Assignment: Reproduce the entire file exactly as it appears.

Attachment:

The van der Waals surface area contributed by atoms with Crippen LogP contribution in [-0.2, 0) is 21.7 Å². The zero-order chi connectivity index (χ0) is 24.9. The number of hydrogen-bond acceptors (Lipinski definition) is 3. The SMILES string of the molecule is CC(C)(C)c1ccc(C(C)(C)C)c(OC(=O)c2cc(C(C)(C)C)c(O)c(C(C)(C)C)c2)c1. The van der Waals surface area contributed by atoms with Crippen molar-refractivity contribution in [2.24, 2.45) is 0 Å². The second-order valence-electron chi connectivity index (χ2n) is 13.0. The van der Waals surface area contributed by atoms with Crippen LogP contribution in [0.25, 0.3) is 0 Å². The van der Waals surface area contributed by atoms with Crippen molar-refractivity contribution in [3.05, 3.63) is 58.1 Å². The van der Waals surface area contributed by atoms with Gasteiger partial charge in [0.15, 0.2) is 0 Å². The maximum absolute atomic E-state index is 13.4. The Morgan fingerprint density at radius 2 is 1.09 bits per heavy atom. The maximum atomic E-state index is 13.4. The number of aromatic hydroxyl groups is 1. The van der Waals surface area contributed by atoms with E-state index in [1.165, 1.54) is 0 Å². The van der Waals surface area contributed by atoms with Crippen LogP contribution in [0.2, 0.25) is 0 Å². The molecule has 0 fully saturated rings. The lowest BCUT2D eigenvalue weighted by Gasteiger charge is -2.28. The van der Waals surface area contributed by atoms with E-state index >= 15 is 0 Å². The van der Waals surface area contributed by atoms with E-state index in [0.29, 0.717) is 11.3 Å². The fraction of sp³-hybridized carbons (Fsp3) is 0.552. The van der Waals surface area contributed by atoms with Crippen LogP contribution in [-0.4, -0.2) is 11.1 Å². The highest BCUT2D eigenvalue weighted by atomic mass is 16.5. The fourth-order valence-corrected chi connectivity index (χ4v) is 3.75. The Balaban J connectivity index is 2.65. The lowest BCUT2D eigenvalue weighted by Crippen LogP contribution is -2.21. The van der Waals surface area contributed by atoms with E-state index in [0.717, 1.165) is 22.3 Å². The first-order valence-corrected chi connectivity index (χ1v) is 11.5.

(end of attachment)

The van der Waals surface area contributed by atoms with Crippen LogP contribution in [-0.2, 0) is 21.7 Å². The zero-order chi connectivity index (χ0) is 24.9. The number of hydrogen-bond acceptors (Lipinski definition) is 3. The SMILES string of the molecule is CC(C)(C)c1ccc(C(C)(C)C)c(OC(=O)c2cc(C(C)(C)C)c(O)c(C(C)(C)C)c2)c1. The van der Waals surface area contributed by atoms with Crippen molar-refractivity contribution in [2.24, 2.45) is 0 Å². The second-order valence-electron chi connectivity index (χ2n) is 13.0. The van der Waals surface area contributed by atoms with Crippen LogP contribution in [0.25, 0.3) is 0 Å². The van der Waals surface area contributed by atoms with Crippen molar-refractivity contribution in [3.05, 3.63) is 58.1 Å². The van der Waals surface area contributed by atoms with Gasteiger partial charge in [0.15, 0.2) is 0 Å². The maximum absolute atomic E-state index is 13.4. The Morgan fingerprint density at radius 2 is 1.09 bits per heavy atom. The maximum atomic E-state index is 13.4. The number of aromatic hydroxyl groups is 1. The van der Waals surface area contributed by atoms with E-state index in [1.165, 1.54) is 0 Å². The van der Waals surface area contributed by atoms with Crippen LogP contribution in [0.2, 0.25) is 0 Å². The molecule has 0 fully saturated rings. The lowest BCUT2D eigenvalue weighted by Gasteiger charge is -2.28. The van der Waals surface area contributed by atoms with E-state index >= 15 is 0 Å². The van der Waals surface area contributed by atoms with E-state index in [0.29, 0.717) is 11.3 Å². The fraction of sp³-hybridized carbons (Fsp3) is 0.552. The van der Waals surface area contributed by atoms with Crippen LogP contribution in [-0.4, -0.2) is 11.1 Å². The highest BCUT2D eigenvalue weighted by atomic mass is 16.5. The fourth-order valence-corrected chi connectivity index (χ4v) is 3.75. The Balaban J connectivity index is 2.65. The lowest BCUT2D eigenvalue weighted by Crippen LogP contribution is -2.21. The van der Waals surface area contributed by atoms with E-state index in [0.717, 1.165) is 22.3 Å². The first-order valence-corrected chi connectivity index (χ1v) is 11.5.